In contrast, with the Blues Clues example, sometimes the characters of the show will say a phrase, such as "Blue skadoo we can, too" and jump into the picture. In the picture, space-time (if it can even be called that in this example, because such seem as though it would contradict) is filled with physical objects that are tangible rather than a unified whole. Furthermore, the characters can interact with the environment once they move themselves into these environments. However, from how I've been reading about relativity, everything is more of a hologram or geometric whole rather than having parts existing to it.

    I saw a video on 4D geometry and somehow have found a way to envision it, but only in an attempt to visual the geometry in multiple side-by-side frames in my mind's eye. I don't think I'm having cognitive dissonance about this. I think Einstein's relativity, because it comes from a mathematical viewpoint, totally ignores objects that exist within the volume of the universe and instead looks only at the volume as space-time. Furthermore, with the lack of looking at what is inside of the volume, entropy is ignored and time is a fabricated variable.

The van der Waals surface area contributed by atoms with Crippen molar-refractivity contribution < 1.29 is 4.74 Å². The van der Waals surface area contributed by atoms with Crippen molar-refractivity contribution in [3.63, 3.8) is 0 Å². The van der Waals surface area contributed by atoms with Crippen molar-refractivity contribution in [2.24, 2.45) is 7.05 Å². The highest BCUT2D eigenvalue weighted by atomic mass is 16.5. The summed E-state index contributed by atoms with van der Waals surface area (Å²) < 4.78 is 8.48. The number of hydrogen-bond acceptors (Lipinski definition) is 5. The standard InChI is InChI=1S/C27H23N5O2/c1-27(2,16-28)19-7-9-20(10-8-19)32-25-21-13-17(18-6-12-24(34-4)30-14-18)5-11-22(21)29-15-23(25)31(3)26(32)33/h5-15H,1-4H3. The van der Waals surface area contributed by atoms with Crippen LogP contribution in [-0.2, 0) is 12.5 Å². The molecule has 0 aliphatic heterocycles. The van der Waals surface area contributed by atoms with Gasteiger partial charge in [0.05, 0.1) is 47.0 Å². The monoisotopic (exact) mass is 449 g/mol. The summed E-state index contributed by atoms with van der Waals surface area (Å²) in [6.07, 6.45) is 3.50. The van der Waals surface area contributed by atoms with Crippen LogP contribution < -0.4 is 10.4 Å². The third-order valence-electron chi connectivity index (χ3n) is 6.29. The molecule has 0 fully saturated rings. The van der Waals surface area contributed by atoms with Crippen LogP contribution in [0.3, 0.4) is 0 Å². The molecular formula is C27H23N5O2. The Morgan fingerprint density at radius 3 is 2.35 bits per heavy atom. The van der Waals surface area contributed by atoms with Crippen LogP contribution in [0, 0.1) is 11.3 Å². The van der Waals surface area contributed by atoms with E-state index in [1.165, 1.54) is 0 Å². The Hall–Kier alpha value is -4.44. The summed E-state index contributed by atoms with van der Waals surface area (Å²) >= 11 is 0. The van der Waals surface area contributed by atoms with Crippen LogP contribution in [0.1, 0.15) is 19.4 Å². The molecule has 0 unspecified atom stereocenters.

If I take into consideration three-dimensions, then space is all of the dimensions. However, if I add an additional dimension, then there is time.

    I feel as though Albert Einstein made the hasty generalization of clumping objects into a dimension. At least, I perceive that to be true. However, that perception is dependent on my view that objects exist within the universe, that space is never space but a location where some object exists, and that time is not time but instead the movement of objects (perhaps some kind of radiation that the brain perceives?) or entropy. This view, however, may have become biased from my encounter with quantum mechanics.